• Museums generate more than $12 billion in tax revenue, one-third of it going to state and local governments.
    • Each job created by the museum sector results in $16,495 in additional tax revenue.

Source: American Alliance of Museums

 

The Ark also has furloughed and reduced staff. Before the virus, about 70% of its revenue came from ticket sales and concessions and the balance from a membership program and individual, corporate and foundation donations.

“The goal is to try to stretch funds as far as we can and fundraise until we can not only reopen but also as we ramp back up beyond this unknown period of closure,” James said.

Virus-related concert cancellations are also troubling the $1.8 billion-a-year classical music industry, which generates about 35% of its revenue from ticket sales, said Jesse Rosen, president and CEO of the League of American Orchestras.

“Orchestras are the opposite of social distancing. We’re social intimacy, ” Rosen said. “We put numerous people in enclosed spaces.”

The New Jersey Symphony Orchestra was close to eliminating its deficit before the pandemic, said President and CEO Gabriel van Aalst. But after canceling more than 40 concerts, the orchestra’s finances are “devastated,” he said.

NJSO leadership quickly renegotiated the musicians’ contract to stave off layoffs during cancelations. Still, van Aalst said, the musicians are still struggling.”It’s tough. The orchestra is not full-time,” he said, adding that the musicians often play with other orchestras, lecture at universities or work on Broadway for additional income. “While we have continued to pay musicians, many other industries haven’t. Broadway, for instance, is 100% reliant on ticketing income.”

Van Aalst also worries about declining donations, which typically comprise about 65% of orchestras’ budgets.

“How do you demonstrate impact to funders now?” he said. “How do you continue to do mission work so there’s a demonstrable outcome and people want to continue giving?”

Maintaining missions

Amid the financial devastation, Hutter said, the arts community has become especially creative about connecting with audiences and stakeholders and meeting their missions.

For instance, maintaining the NJSO’s mission meant going virtual with “Couch Concerts” and events such as its world premiere of Gratis Tibi to thank essential workers, van Aalst said.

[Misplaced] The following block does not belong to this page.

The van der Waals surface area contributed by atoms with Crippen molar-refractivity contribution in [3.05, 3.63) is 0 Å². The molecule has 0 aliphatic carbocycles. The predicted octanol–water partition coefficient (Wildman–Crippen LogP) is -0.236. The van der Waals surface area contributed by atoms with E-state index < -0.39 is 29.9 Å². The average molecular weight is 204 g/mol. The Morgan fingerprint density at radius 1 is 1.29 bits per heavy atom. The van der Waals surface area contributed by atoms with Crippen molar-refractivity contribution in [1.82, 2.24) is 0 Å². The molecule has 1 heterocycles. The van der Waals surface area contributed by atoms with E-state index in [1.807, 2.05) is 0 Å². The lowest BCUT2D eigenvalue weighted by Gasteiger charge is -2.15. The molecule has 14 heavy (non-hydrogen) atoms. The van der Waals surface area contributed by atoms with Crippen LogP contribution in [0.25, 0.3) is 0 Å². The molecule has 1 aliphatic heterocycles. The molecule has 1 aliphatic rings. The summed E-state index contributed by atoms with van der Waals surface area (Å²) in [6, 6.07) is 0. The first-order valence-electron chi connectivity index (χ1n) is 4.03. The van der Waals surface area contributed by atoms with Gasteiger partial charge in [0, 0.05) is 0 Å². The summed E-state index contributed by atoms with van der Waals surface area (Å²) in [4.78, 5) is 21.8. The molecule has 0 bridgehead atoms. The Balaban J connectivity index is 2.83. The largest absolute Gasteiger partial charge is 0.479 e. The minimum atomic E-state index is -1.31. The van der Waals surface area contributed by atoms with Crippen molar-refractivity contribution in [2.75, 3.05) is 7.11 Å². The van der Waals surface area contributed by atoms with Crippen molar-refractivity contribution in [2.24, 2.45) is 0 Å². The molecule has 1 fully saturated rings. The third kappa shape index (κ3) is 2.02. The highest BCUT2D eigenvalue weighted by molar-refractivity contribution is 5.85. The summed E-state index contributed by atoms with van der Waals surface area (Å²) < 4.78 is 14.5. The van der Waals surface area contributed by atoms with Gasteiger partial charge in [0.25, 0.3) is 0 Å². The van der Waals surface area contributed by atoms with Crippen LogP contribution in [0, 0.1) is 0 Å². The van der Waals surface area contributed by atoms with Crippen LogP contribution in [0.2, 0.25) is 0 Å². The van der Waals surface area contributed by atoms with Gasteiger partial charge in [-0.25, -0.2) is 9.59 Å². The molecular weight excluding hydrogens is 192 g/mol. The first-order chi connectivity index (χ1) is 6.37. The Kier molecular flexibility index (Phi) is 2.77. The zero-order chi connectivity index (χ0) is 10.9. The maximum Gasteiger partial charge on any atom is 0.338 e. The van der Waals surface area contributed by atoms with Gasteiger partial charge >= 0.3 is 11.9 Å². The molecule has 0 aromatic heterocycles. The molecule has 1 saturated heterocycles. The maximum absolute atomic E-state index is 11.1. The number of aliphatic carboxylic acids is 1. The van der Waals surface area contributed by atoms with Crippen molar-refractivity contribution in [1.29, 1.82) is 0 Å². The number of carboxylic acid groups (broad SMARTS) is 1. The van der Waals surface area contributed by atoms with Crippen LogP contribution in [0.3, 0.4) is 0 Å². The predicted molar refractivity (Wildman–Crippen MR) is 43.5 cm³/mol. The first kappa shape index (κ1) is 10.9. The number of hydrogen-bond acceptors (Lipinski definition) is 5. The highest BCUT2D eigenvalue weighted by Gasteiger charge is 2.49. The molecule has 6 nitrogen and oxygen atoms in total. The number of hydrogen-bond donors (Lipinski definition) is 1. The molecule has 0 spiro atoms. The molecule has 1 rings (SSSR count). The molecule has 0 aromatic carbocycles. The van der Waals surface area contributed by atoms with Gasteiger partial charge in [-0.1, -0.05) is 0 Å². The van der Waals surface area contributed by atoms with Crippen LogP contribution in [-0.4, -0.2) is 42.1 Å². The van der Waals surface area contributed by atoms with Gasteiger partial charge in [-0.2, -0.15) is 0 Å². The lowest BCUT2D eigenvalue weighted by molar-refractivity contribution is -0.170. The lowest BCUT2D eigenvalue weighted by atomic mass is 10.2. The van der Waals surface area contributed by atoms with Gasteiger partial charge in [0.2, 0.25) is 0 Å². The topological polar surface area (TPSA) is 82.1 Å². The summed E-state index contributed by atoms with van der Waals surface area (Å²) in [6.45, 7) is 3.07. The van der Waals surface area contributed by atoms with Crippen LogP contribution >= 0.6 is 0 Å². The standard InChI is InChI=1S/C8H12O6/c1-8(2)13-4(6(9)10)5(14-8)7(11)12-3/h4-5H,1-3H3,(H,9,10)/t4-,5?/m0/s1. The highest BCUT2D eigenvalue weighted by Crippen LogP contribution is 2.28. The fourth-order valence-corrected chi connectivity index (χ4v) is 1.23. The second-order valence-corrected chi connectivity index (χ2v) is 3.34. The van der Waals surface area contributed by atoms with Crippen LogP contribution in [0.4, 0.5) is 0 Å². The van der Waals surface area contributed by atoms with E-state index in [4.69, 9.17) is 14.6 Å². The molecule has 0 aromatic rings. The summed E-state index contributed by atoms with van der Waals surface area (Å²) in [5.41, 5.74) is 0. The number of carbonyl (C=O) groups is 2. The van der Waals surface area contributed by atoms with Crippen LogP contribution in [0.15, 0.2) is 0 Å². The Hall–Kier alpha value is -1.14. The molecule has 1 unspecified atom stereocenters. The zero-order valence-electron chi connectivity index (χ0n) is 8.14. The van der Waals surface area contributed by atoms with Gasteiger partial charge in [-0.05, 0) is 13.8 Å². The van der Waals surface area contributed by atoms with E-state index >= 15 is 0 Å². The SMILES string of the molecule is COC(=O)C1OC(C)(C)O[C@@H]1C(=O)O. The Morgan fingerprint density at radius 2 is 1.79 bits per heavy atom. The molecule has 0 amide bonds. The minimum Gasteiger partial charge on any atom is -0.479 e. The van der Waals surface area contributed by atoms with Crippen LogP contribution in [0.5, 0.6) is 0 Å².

Split screed display of white male standing playing violin and Asian male seated playing cello. Both in tuxedos.

New Jersey Symphony Orchestra Assistant Concertmaster David Southorn (left) and NJSO cellist Philo Lee perform the first movement of Ravel’s Sonata for Violin and Cello from their respective homes. Photo courtesy NJSO

Similarly, the Center for Puppetry Arts in Atlanta is offering virtual-learning puppet shows and has made its puppet-making instructions available online. And the Mark Morris Dance Group in New York developed new virtual content by instructing each dancer to perform a certain task and record it. Then the dance company knitted the tasks together to make one film it could share, Hutter said.

While digital-only programming isn’t ideal, it does allow organizations to attract new patrons.

The Ark is using Facebook to live-stream its Family Room Series, a curated program featuring familiar performers. Anywhere from 75 to 200 people watch live, while thousands view the recorded shows later.

“It’s important that we stay in front of people and let them know we’re here. That we could deliver our mission in a virtual community setting has been a real discovery,” James said. “There’s a different kind of live community that comes together virtually. People post comments and talk to each other during the show, allowing us to fulfill our mission on multiple levels.”

Sustaining programs, supporting artists through partnerships

The Michigan Science Center may not currently be accepting visitors, but the need for science, technology, engineering and math programs doesn’t stop.

“This is not the time to stop funding, supporting and preparing our future scientists,” Greer said. “We count on a lot of organizations, like the Ford Fund, to keep us alive. It’s important that people of all ages, backgrounds, colors and creeds have access to STEM.

“If we don’t get kids active in STEM at early ages, they will miss out on the opportunity to be a part of this economy.”

With support from the Ford Fund, the Science Center launched a weekly distance-learning program called ECHO Live, accessible through Facebook and YouTube. Since the shutdown, ECHO Live educators have presented more than 50 shows, which include online science demonstrations and experiments they do with young people participating from home.